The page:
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“Pop Team Epic” is being called ‘the shitpost anime.’
Pop Team Epic, one of the most talked-about new anime series of 2018, is basically one huge, trollish meme-fest. The pop culture references are delivered at a manic pace, the plot doesn’t always make sense, and some commentators have even described it as “an anime based on the dankmemes subreddit.” It’s basically one long, animated shitpost—but it’s a brilliant shitpost, and people are already calling it the potential anime of the year.
So, what IS Pop Team Epic, and what does it have to do with dank memes?
Poptepipic, as Japanese fans call it, is based on a webcomic by a mysterious doujinshi artist—a self-published comics creator—who goes by the name Bkub Okawa. It stars two “average” teenage schoolgirls named Popuko and Pipimi who are actually anything but average. They speak in jarringly deep voices, and their comical, violent adventures have no clear plot.
Even Crunchyroll, the site where Poptepipic is streaming in the U.S., describes it as “weird” and “practically dadaism.” The service also points out that it’s “two girls blowing things up with their minds,” which is helpful. But truly, you have no hope of understanding Poptepipic until you watch it. And even watching it doesn’t help that much.
The first episode alone has an elaborate false opening that repeats itself multiple times, making the whole thing seem like one big glitch.
“Nothing is going to make sense in this anime. Everything in this anime is designed to troll you,” explained YouTuber Tokyosaurus in his video “POPTEPIPIC : THE DANKMEMES ANIME.”
And what about the memes? Well, here are just some of the many references to memes and pop culture in Pop Team Epic. They spoof other anime (Your Name and My Neighbor Totoro) and video games (Chrono Trigger, Pokemon, Skyrim) in almost every scene. You’re going to need a TVTropes page just to keep up:
The show (and the comic it’s based on) has already inspired a slew of weird memes. You may have seen the panel where Popuko gets “arrested for YouTube crimes” going around—the context isn’t important, it’s a great all-purpose reaction image whenever something awful goes down on YouTube.
An image of the girls throwing up the double middle fingers has also gone viral:
And perhaps the oldest Pop Team Epic meme is a panel from the comic of Popuko declaring, “Ah! You are motherfucker!” It was initially a response to someone correcting her pronunciation of “hamburger,” but the panel now stands alone as a response to… well, anything.
The best part about Pop Team Epic is that the show that’s being called “the dankmemes anime” or “the shitpost anime” is being referenced and recycled by the dank memers and shitposters themselves.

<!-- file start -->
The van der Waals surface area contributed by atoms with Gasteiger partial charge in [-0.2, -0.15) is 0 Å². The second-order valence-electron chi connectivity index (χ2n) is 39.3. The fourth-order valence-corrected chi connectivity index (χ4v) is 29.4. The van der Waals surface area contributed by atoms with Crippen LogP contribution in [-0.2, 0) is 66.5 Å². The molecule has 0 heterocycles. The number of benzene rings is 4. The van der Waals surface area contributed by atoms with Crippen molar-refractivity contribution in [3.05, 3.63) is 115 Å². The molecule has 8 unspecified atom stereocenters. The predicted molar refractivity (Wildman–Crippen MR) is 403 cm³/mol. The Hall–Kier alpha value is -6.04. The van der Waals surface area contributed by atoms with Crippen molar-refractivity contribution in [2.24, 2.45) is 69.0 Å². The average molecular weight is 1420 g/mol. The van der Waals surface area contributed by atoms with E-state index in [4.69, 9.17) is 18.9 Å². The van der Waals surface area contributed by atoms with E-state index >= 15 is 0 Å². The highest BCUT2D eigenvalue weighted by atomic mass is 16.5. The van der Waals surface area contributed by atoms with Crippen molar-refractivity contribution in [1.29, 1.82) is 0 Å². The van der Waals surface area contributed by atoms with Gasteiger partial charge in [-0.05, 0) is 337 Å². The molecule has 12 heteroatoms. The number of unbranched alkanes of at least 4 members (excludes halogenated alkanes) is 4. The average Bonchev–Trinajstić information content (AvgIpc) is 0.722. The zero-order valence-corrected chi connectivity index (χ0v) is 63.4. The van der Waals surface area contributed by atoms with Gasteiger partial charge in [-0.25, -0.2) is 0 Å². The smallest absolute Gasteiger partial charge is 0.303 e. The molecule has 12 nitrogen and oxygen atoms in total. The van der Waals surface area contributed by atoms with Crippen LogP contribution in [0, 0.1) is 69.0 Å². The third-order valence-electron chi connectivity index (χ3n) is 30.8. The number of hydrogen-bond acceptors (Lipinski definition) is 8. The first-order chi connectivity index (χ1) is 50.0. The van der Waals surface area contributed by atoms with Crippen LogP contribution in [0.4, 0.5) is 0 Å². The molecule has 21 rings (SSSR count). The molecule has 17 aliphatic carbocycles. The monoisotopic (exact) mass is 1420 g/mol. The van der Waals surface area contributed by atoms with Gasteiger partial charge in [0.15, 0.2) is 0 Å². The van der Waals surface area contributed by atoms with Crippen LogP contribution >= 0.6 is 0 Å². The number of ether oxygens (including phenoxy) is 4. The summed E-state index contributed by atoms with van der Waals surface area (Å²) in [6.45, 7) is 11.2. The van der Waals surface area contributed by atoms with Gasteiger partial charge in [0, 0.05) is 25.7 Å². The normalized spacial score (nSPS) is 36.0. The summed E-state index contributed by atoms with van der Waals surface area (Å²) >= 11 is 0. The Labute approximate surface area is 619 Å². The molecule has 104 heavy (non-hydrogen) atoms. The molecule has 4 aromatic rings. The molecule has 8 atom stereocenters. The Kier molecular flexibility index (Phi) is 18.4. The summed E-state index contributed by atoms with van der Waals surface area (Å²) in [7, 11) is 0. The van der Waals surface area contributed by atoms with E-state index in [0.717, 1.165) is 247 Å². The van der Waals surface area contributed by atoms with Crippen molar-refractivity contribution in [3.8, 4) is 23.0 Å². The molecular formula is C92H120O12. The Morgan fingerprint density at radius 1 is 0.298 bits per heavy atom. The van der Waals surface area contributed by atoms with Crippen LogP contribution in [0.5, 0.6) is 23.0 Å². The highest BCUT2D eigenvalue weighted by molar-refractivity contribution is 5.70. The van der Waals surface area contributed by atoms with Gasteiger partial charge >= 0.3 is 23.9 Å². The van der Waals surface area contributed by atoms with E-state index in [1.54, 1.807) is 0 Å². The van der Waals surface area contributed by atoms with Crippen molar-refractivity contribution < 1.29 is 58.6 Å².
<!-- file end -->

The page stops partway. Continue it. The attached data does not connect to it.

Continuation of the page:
Remember the “you have to have a very high IQ to understand Rick and Morty” meme? Well, you have to have a very high IQ to understand Pop Team Epic, too. Here’s a comment people are copying and pasting everywhere, joking about the show’s “subtle” humor:
To be fair, you have to have a very high IQ to understand Pop Team Epic. The humour is extremely subtle, and without a solid grasp of animation history most of the jokes will go over a typical viewer’s head. There’s also Pipimi’s enraged outlook, which is deftly woven into her characterisation- her personal philosophy draws heavily from Narodnaya Volya literature, for instance. The fans understand this stuff; they have the intellectual capacity to truly appreciate the depths of these jokes, to realise that they’re not just funny- they say something deep about LIFE. As a consequence people who dislike Pop Team Epic truly ARE idiots- of course they wouldn’t appreciate, for instance, the humour in Popuko’s existential catchphrase “Are you motherfucker?” which itself is a cryptic reference to Turgenev’s Russian epic Fathers and Sons.
Because Popuko and Pipimi can be anything on their show, they adapt incredibly well to meme mashups. For example, here’s Popuko as this year’s biggest (and worst) meme, Ugandan Knuckles:
As of this writing, the Poptepipic anime is only on episode 2 of its U.S. release, so we’ve really only reached the tip of the iceberg of memes that will eventually be created by, and about, the show.
Jay Hathaway is a former senior writer who specialized in internet memes and weird online culture. He previously served as the Daily Dot’s news editor, was a staff writer at Gawker, and edited the classic websites Urlesque and Download Squad. His work has also appeared on nymag.com, suicidegirls.com, and the Morning News.